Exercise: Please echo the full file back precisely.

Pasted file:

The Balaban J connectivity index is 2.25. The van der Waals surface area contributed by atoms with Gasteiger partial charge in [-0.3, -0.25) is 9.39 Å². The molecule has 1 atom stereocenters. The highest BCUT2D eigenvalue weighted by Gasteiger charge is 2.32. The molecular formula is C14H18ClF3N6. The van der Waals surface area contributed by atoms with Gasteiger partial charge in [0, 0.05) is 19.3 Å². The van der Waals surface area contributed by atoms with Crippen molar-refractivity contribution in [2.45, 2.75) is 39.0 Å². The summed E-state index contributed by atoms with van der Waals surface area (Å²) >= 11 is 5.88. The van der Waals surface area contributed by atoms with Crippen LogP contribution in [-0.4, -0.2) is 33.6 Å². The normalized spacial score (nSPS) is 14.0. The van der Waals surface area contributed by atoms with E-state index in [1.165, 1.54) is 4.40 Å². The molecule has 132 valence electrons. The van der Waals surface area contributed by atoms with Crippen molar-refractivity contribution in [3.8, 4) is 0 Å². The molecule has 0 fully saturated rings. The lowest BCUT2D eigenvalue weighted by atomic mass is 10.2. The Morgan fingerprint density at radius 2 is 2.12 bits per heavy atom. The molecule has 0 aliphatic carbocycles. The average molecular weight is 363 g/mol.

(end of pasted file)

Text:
The Balaban J connectivity index is 2.25. The van der Waals surface area contributed by atoms with Gasteiger partial charge in [-0.3, -0.25) is 9.39 Å². The molecule has 1 atom stereocenters. The highest BCUT2D eigenvalue weighted by Gasteiger charge is 2.32. The molecular formula is C14H18ClF3N6. The van der Waals surface area contributed by atoms with Gasteiger partial charge in [0, 0.05) is 19.3 Å². The van der Waals surface area contributed by atoms with Crippen molar-refractivity contribution in [2.45, 2.75) is 39.0 Å². The summed E-state index contributed by atoms with van der Waals surface area (Å²) >= 11 is 5.88. The van der Waals surface area contributed by atoms with Crippen LogP contribution in [-0.4, -0.2) is 33.6 Å². The normalized spacial score (nSPS) is 14.0. The van der Waals surface area contributed by atoms with E-state index in [1.165, 1.54) is 4.40 Å². The molecule has 132 valence electrons. The van der Waals surface area contributed by atoms with Crippen molar-refractivity contribution in [3.8, 4) is 0 Å². The molecule has 0 fully saturated rings. The lowest BCUT2D eigenvalue weighted by atomic mass is 10.2. The Morgan fingerprint density at radius 2 is 2.12 bits per heavy atom. The molecule has 0 aliphatic carbocycles. The average molecular weight is 363 g/mol.